How Much Is Enough?

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  • **As we begin this season of Advent, we would like to share this first devotional in our Christmas series.

    Speaking of Israel’s watchmen God says, “They are dogs with mighty appetites; they never have enough. They are shepherds who lack understanding; they all turn to their own way, each seeks his own gain. ‘Come,’ each one cries, ‘let me get wine! Let us drink our fill of beer! And tomorrow will be like today, or even far better’” (Isaiah 56:12, NIV).

    How much is enough? Thanksgiving and Christmas are traditional feast days, and feasting is by no means forbidden in Scripture. Rather, we are enjoined to rejoice and be glad. Who that know Jesus Christ have not great cause for celebrating? It is not my purpose to put a damper on Thanksgiving or Christmas feasts but to be reminded of Jesus’ words to Martha, who was worried and troubled about many things when only one thing was needed. That one thing would have sufficed.

    My husband and I were invited, along with six or eight others, to the home of a very wealthy lady in Texas. The menu? A large and delicious salad. Nothing else, as I recall, except perhaps coffee. She explained that she had been studying that passage in Luke 10. An unforgettable meal and an unforgettable lesson—it was enough.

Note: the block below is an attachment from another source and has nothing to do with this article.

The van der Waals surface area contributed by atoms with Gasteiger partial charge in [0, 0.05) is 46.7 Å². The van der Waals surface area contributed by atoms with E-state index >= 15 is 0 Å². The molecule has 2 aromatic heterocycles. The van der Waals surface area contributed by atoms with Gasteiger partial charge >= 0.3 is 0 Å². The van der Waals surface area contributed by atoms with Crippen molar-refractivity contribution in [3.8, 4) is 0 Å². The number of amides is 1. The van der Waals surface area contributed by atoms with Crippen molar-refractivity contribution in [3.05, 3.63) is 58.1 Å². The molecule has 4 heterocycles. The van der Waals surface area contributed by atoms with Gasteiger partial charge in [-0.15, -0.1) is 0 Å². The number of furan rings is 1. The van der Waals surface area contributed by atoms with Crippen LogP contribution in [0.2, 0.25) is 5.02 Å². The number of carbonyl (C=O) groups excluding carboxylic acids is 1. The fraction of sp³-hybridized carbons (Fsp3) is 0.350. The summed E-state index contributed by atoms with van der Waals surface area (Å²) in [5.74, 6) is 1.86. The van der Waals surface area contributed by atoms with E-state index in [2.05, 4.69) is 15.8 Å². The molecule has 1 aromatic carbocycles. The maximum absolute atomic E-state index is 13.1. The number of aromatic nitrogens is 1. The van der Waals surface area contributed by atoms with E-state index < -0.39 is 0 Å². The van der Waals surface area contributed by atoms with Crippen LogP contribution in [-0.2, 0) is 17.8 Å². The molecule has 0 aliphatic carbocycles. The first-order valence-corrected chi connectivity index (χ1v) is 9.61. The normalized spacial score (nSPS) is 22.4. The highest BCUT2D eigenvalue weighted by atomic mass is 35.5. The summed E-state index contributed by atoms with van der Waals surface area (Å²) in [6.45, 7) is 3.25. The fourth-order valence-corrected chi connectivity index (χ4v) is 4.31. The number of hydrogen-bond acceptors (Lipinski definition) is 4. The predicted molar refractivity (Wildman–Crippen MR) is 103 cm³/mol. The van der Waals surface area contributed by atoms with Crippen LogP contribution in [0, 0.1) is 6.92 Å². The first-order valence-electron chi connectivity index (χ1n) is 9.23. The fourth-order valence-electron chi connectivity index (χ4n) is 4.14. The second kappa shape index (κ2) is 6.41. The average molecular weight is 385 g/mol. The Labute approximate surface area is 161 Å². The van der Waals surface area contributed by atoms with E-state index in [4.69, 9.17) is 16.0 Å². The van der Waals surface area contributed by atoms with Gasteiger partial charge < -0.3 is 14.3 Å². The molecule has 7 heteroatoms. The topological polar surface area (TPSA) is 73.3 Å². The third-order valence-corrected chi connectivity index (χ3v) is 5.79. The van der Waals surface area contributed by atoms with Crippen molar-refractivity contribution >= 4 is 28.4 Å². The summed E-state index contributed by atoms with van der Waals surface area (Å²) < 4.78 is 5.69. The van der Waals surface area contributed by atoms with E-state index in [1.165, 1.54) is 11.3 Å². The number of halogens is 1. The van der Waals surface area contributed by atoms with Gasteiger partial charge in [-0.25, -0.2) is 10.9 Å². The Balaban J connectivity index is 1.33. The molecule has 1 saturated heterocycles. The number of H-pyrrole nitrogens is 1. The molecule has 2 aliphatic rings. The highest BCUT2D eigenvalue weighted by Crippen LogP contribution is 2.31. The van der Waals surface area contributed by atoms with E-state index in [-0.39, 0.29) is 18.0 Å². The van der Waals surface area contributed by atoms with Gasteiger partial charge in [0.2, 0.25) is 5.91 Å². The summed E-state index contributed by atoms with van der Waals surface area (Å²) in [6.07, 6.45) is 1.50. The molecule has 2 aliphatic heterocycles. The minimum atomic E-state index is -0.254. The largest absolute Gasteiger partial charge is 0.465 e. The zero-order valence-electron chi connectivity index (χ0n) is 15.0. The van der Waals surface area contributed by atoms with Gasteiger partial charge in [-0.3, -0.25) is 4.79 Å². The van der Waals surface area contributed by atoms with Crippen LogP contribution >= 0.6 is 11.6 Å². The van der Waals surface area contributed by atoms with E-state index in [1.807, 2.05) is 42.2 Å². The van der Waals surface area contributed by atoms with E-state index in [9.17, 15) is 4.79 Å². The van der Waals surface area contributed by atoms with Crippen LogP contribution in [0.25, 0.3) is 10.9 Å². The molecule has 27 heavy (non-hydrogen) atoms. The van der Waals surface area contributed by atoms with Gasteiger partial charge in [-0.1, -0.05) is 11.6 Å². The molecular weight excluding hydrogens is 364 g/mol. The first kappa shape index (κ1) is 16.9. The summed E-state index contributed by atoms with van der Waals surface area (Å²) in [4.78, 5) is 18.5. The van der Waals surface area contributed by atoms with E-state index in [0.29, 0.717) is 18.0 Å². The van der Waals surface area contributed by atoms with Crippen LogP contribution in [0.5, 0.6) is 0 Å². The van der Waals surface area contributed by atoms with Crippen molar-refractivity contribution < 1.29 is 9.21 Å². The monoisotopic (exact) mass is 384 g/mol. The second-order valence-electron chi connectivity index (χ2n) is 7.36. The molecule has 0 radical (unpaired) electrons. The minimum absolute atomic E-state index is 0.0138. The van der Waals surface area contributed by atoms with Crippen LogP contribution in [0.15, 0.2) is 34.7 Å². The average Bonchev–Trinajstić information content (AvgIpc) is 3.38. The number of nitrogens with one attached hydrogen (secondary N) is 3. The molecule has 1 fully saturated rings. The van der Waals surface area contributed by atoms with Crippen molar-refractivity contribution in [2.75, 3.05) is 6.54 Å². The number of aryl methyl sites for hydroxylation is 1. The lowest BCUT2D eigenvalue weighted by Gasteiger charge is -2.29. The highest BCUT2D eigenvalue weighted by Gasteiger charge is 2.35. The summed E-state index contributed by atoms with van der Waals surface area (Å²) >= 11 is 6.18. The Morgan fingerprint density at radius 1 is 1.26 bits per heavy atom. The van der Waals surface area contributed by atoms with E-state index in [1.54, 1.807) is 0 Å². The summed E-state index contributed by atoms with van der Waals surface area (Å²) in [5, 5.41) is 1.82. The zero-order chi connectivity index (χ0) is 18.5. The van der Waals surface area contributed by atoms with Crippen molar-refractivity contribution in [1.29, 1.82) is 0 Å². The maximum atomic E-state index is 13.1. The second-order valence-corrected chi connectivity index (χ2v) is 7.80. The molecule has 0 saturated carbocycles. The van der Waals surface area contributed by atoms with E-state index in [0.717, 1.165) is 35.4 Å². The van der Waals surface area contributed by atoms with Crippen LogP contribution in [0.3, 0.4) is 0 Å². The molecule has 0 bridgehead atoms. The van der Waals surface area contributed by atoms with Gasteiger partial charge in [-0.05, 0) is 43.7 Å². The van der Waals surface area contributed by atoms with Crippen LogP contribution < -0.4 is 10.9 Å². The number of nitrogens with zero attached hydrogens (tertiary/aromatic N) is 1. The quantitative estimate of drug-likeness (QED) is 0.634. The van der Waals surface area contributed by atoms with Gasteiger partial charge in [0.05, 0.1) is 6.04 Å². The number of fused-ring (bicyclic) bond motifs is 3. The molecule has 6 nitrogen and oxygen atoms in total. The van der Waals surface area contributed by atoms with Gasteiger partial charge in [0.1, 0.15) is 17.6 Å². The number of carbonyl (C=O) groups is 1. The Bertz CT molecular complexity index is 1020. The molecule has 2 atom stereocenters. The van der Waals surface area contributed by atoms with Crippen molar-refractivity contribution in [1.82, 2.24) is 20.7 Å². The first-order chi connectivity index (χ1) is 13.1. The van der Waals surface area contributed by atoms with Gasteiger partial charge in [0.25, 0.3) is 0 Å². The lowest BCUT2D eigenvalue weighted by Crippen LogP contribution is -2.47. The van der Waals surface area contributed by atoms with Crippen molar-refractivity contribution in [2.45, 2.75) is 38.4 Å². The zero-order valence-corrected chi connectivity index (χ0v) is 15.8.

Here in America most of us have far, far more than enough. Some families have agreed together to scale down gift-giving in order to be more generous to those who are in real need. The proliferation of garage sales indicates that people do eventually come to the realization that they have Too Much Stuff. They put it out for sale and along come folks who, although they are very likely in need of nothing, find something irresistible. They lug it home—but do they set about dealing with what they can now get rid of?

    Hudson Taylor, missionary to China, took stock each year of all his possessions. Anything which he had not used for a year he felt duty-bound to give to someone who could make good use of it. If you haven’t used it for a year, you don’t need it! How many suits or dresses does a man or woman really need? Have you counted up the T-shirts or shoes you haven’t worn for more than a year? The pens that clutter the back of that drawer? The tapes and CDs you never listen to? The stuff in the hall closet, the basement, or the trunk of the car?

    It took Lars and me a few years to wake up to the fact that we could travel much more lightly than most of the people we see in airports. Why, we asked, does anyone want to be burdened with so much stuff? It’s enough to make you want to stay home! What, I wonder, would be my response if the Lord Jesus said to me what He said to those He sent out to the harvest field: “Do not take a purse or bag or sandals”?

    As faithful stewards of what we have, ought we not to give earnest thought to our staggering surplus? Remember God’s words, “If there is a poor man among your brothers. . . do not be hard-hearted or tightfisted towards your poor brother” (Deut. 15:7, NIV). The word steward is an interesting one, derived from the word sty, a pen for pigs, and ward, one who guards. 1 Peter 4:10 reminds us that “each one should use whatever gift he has received to serve others, faithfully administering God’s grace in its various forms” (NIV) “as good stewards of the manifold grace of God” (KJV).

    **Excerpt originally published in the Nov/Dec 1999 Elisabeth Elliot Newsletter.